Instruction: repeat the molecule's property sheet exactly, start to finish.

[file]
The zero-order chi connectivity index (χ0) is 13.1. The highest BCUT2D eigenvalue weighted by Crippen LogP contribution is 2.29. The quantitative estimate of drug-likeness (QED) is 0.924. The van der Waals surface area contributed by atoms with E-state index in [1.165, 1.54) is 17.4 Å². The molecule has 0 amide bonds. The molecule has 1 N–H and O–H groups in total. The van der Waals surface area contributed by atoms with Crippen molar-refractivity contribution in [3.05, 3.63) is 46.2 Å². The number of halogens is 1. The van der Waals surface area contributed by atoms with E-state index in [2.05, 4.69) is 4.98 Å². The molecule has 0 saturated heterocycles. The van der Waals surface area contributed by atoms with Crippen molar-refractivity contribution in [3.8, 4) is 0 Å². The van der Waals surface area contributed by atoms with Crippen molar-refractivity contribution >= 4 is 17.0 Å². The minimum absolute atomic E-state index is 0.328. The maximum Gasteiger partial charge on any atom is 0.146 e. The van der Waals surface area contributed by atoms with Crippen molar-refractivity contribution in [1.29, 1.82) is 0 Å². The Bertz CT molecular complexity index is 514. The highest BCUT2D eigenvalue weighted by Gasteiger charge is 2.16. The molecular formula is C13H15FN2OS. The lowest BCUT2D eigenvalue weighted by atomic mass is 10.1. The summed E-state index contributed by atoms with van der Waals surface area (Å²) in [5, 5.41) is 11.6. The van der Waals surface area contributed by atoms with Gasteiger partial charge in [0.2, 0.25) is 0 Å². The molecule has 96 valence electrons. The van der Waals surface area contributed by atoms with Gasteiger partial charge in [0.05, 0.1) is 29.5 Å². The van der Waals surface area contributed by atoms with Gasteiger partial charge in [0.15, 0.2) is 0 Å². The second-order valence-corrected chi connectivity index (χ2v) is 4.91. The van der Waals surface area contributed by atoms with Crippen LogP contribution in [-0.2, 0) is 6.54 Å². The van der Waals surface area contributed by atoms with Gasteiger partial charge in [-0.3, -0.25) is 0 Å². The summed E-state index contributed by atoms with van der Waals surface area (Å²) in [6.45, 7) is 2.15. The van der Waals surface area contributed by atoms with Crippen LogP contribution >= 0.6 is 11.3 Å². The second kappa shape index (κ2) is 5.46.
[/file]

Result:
The zero-order chi connectivity index (χ0) is 13.1. The highest BCUT2D eigenvalue weighted by Crippen LogP contribution is 2.29. The quantitative estimate of drug-likeness (QED) is 0.924. The van der Waals surface area contributed by atoms with E-state index in [1.165, 1.54) is 17.4 Å². The molecule has 0 amide bonds. The molecule has 1 N–H and O–H groups in total. The van der Waals surface area contributed by atoms with Crippen molar-refractivity contribution in [3.05, 3.63) is 46.2 Å². The number of halogens is 1. The van der Waals surface area contributed by atoms with E-state index in [2.05, 4.69) is 4.98 Å². The molecule has 0 saturated heterocycles. The van der Waals surface area contributed by atoms with Crippen molar-refractivity contribution in [3.8, 4) is 0 Å². The van der Waals surface area contributed by atoms with Crippen molar-refractivity contribution >= 4 is 17.0 Å². The minimum absolute atomic E-state index is 0.328. The maximum Gasteiger partial charge on any atom is 0.146 e. The van der Waals surface area contributed by atoms with Crippen molar-refractivity contribution in [1.29, 1.82) is 0 Å². The Bertz CT molecular complexity index is 514. The highest BCUT2D eigenvalue weighted by Gasteiger charge is 2.16. The molecular formula is C13H15FN2OS. The lowest BCUT2D eigenvalue weighted by atomic mass is 10.1. The summed E-state index contributed by atoms with van der Waals surface area (Å²) in [5, 5.41) is 11.6. The van der Waals surface area contributed by atoms with Gasteiger partial charge in [0.2, 0.25) is 0 Å². The molecule has 96 valence electrons. The van der Waals surface area contributed by atoms with Gasteiger partial charge in [0.05, 0.1) is 29.5 Å². The van der Waals surface area contributed by atoms with Gasteiger partial charge in [0.15, 0.2) is 0 Å². The second-order valence-corrected chi connectivity index (χ2v) is 4.91. The van der Waals surface area contributed by atoms with Crippen LogP contribution in [-0.2, 0) is 6.54 Å². The van der Waals surface area contributed by atoms with Gasteiger partial charge in [-0.3, -0.25) is 0 Å². The summed E-state index contributed by atoms with van der Waals surface area (Å²) in [6.45, 7) is 2.15. The van der Waals surface area contributed by atoms with Crippen LogP contribution >= 0.6 is 11.3 Å². The second kappa shape index (κ2) is 5.46.